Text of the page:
Thus, the phase uncertainty in radian is defined by the reciprocal of 00060_psisdg9146_914622_page_4_3.jpg times the signal-to-noise ratio I0/δI. For the shortest baselines the astrometric error budget leaves roughly a few nanometers to the phase measurement accuracy within 5 minutes, such that all individual uncertainties introduced by the devices involved in this measurement should amount to fractions of this value including the error coming from the calibration of the phase shifter. Table 1 demonstrates the influence of the phase shifter calibration errors of order λ/4000, λ/2000 and λ/1000 on the astrometric error budget. The goal therefore is to calibrate the phase shifter to a nm-level of accuracy or even lower in order to reach the specified astrometric precision.

Table 1.

Influence of the phase shifter calibration error on the astrometric error of GRAVITY. The numbers correspond to the observation case with four VLTI Unit Telescopes (UTs) during a period of 5 min. The phase shifter calibration error is one of several terms, such as the performance of the metrology laser and receivers, that enters the total metrology phase extraction error. The latter also adds up quadratically with other errors to a total GRAVITY OPD error term which can be translated into an astrometric error. A phase shifter calibration error of 2 nm would dominate the total phase extraction error of the metrology which then would become the second largest contribution to the astrometric error.

Error termλ/4000λ/2000λ/1000
Phase shifter calibration error0.5 nm1 nm2 nm
Total metrology phase extraction error0.94 nm1.22 nm1.81 nm
Total GRAVITY OPD error6.83 nm6.87 nm7.00 nm
Astrometric error10.27 pas10.34 pas10.53 pas

Before the details of developing an appropriate calibration routine are presented, the properties of the phase-shifting device used for the GRAVITY metrology are summarized.




Phase shifter

Our phase-shifting device of type MPX2000-LN-0.1 displayed in Figure 3 is a component from Photline Technologies. The phase modulation of optical signals is based on a birefringent lithium niobate crystal (LiNbO3). The refractive index of this material can be varied in proportion to the strength of an applied electric field. Thus, the phase of an electro-magnetic wave passing the crystal can be influenced by setting a voltage. On the surface of the crystal a waveguide is implemented by titanium diffusion. This diffusion zone leads to an increase of the refractive index such that total internal reflection keeps the injected light within the waveguide.4 The manufacturer’s specifications of the device are given in Table 2 together with the corresponding requirements from the GRAVITY metrology design.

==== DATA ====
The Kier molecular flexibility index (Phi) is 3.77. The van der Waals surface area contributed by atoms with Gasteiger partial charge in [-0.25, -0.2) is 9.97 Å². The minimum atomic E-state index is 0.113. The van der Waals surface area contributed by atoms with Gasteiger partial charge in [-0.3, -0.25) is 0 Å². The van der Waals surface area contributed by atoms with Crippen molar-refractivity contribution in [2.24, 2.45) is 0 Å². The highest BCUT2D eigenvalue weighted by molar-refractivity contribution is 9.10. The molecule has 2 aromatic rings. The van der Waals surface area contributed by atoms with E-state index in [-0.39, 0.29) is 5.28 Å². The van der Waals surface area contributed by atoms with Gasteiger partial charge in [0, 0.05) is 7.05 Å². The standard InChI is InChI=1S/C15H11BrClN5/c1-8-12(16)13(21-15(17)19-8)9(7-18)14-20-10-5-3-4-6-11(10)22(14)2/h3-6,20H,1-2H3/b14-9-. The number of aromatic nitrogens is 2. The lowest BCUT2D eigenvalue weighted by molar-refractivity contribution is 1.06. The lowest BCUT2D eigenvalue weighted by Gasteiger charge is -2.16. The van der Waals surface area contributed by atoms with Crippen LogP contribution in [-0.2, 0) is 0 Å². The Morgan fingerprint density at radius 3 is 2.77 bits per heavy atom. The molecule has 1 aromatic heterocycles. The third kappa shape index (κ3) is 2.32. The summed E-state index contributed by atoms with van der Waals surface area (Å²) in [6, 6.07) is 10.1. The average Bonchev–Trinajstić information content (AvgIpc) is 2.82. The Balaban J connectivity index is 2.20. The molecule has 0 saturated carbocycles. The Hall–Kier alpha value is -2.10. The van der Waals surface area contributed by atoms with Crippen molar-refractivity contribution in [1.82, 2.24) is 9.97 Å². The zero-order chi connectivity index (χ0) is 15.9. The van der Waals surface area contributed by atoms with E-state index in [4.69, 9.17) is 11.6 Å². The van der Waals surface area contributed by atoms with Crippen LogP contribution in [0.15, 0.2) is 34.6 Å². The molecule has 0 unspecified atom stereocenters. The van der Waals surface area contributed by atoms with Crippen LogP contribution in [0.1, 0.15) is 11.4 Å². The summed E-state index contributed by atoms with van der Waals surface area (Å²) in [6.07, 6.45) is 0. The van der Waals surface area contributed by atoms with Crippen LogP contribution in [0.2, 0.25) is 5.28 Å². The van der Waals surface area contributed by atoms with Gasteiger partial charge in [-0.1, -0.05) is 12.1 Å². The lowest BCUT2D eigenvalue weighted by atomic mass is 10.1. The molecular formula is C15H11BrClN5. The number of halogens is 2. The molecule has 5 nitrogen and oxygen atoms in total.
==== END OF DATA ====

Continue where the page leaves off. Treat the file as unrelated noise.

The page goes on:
Figure 3.

Photline phase shifter of type MPX2000-LN-0.1 with input fiber to the left and output fiber to the right. The phase modulation is realized by setting a voltage to the radiofrequency input at the bottom of the phase shifter housing.


Table 2.

Specifications of the phase shifter. The device is designed for wavelengths between 1900 nm and 2200 nm. The electro-optic bandwidth of the phase shifter amounts to 150 MHz and the modulation range is specified from -20 V to 20 V. For the GRAVITY metrology roughly 0 V to 10 V are used which correspond to a full wave for a wavelength of 2000 nm and a bandwidth of 4 kHz is foreseen to operate system. Long-term tests showed that the injected power level of 0.85 W is withstood by the component although it is specified for a maximum input of 0.1 W by the manufacturer Photline Technologies.

ParameterPhotline specificationMetrology requirement
Operating wavelength1900 nm – 2200 nm1908 nm
Electro-optic bandwidth150 MHz4 kHz
RF input power-20 V – +20 V0 V – 10 V
Optical input power0.1 W0.85 W

The birefringent crystal has two transmission axes with different refractive indices. Since the metrology laser light is polarized and guided in PM fibers, the polarization can be maintained in this respect when being aligned to one of these axes. Due to the presence of several connectors in the metrology fiber chain small misalignments can occur. For this reason, we spliced fiber polarizers to the input and output of the phase shifter to correct for these mismatches.

The phase-shifting concept of the metrology system used to determine internal dOPDs in the GRAVITY interferometer requires that the accuracy of the applied phase shifts should be of order 1 nm or less. In practical terms, this means that the translation between the voltage applied to the phase shifter and the resulting phase shift has to be known to that level. This relation can be measured in an interferometric test setup. In order to determine the relation between the applied voltage and resulting phase shift we tested two methods, a linear scan of a full wave and a phase-step insensitive algorithm, both of which will be presented here.